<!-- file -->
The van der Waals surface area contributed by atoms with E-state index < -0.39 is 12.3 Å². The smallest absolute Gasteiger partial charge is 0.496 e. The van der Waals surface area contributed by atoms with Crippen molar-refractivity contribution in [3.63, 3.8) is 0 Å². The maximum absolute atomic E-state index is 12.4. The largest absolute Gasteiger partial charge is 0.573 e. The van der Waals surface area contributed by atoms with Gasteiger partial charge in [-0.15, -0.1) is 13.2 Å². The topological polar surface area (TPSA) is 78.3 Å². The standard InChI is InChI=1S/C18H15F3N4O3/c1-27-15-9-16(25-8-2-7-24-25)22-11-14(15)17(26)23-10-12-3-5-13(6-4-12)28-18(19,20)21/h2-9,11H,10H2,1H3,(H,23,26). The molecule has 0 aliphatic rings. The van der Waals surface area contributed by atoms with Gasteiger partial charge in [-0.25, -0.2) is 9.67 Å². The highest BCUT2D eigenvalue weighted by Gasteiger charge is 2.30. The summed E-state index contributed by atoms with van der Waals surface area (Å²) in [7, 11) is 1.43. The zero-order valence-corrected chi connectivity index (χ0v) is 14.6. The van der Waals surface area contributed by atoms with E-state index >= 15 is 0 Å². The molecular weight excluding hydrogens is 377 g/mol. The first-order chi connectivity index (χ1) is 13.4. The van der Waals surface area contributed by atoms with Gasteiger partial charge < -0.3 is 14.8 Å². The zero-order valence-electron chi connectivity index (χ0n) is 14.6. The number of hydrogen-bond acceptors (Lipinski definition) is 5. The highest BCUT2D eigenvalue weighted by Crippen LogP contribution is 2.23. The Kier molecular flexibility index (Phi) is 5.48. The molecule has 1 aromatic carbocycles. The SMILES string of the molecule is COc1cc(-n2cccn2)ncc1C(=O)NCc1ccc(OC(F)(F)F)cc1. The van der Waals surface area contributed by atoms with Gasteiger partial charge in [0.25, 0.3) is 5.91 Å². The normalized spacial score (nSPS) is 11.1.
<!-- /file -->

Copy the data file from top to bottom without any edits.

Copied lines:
The van der Waals surface area contributed by atoms with E-state index < -0.39 is 12.3 Å². The smallest absolute Gasteiger partial charge is 0.496 e. The van der Waals surface area contributed by atoms with Crippen molar-refractivity contribution in [3.63, 3.8) is 0 Å². The maximum absolute atomic E-state index is 12.4. The largest absolute Gasteiger partial charge is 0.573 e. The van der Waals surface area contributed by atoms with Gasteiger partial charge in [-0.15, -0.1) is 13.2 Å². The topological polar surface area (TPSA) is 78.3 Å². The standard InChI is InChI=1S/C18H15F3N4O3/c1-27-15-9-16(25-8-2-7-24-25)22-11-14(15)17(26)23-10-12-3-5-13(6-4-12)28-18(19,20)21/h2-9,11H,10H2,1H3,(H,23,26). The molecule has 0 aliphatic rings. The van der Waals surface area contributed by atoms with Gasteiger partial charge in [-0.25, -0.2) is 9.67 Å². The highest BCUT2D eigenvalue weighted by Gasteiger charge is 2.30. The summed E-state index contributed by atoms with van der Waals surface area (Å²) in [7, 11) is 1.43. The zero-order valence-corrected chi connectivity index (χ0v) is 14.6. The van der Waals surface area contributed by atoms with E-state index >= 15 is 0 Å². The molecular weight excluding hydrogens is 377 g/mol. The first-order chi connectivity index (χ1) is 13.4. The van der Waals surface area contributed by atoms with Gasteiger partial charge < -0.3 is 14.8 Å². The zero-order valence-electron chi connectivity index (χ0n) is 14.6. The number of hydrogen-bond acceptors (Lipinski definition) is 5. The highest BCUT2D eigenvalue weighted by Crippen LogP contribution is 2.23. The Kier molecular flexibility index (Phi) is 5.48. The molecule has 1 aromatic carbocycles. The SMILES string of the molecule is COc1cc(-n2cccn2)ncc1C(=O)NCc1ccc(OC(F)(F)F)cc1. The van der Waals surface area contributed by atoms with Gasteiger partial charge in [0.25, 0.3) is 5.91 Å². The normalized spacial score (nSPS) is 11.1.